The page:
| | Re: in/on/at Friday meeting?
It does seem weird. The "meeting" example is easy to analyse. If you say at the Friday meeting, then yes, you're talking about place. The noun here, and the most important element is meeting. That's what you're talking about, and "Friday" just modifies it, like an adjective - telling us which meeting we're talking about. Friday fills the same slot as eg next : I'll tell everyone at/in the Friday/next meeting. So the preposition must collocate with meeting, not with Friday , and therefore in or at are fine but not on. Think of it like this : if I said I'll tell everybody at the Friday/next meeting I could take Friday or next out of the sentence and it would still make sense - I'll tell everyone at the meeting. But I couldn't take out meeting :* I'll tell everyone at the Friday/next.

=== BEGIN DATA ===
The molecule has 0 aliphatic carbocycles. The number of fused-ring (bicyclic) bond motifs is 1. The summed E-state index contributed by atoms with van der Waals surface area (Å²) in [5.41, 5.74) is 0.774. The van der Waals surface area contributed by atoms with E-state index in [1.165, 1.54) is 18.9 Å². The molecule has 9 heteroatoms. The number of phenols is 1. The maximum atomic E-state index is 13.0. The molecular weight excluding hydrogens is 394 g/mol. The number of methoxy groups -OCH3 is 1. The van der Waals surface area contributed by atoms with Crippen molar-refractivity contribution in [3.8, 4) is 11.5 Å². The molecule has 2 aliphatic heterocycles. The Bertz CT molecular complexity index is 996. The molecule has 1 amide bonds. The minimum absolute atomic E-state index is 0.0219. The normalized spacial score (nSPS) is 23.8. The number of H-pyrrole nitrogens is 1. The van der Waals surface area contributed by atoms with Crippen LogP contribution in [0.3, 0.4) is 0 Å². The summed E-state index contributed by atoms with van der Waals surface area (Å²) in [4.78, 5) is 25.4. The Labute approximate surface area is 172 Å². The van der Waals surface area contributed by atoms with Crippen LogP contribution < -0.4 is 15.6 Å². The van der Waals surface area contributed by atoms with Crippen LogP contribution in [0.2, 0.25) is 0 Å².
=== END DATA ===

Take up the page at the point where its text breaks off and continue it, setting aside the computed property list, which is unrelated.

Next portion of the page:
So why doesn't the same thing happen with Friday morning - why don't we say in the Friday morning? Here Friday is not an adjectival component describing morning - the two words form a single compound noun, of which Friday is seen as being the most important element. And therefore the preposition collocates with that.
I'm waffling a bit here as I don't have a grammar in front of me, but that seems a logical explanation. I'll check later and post again if I find anything that contradicts what I've said.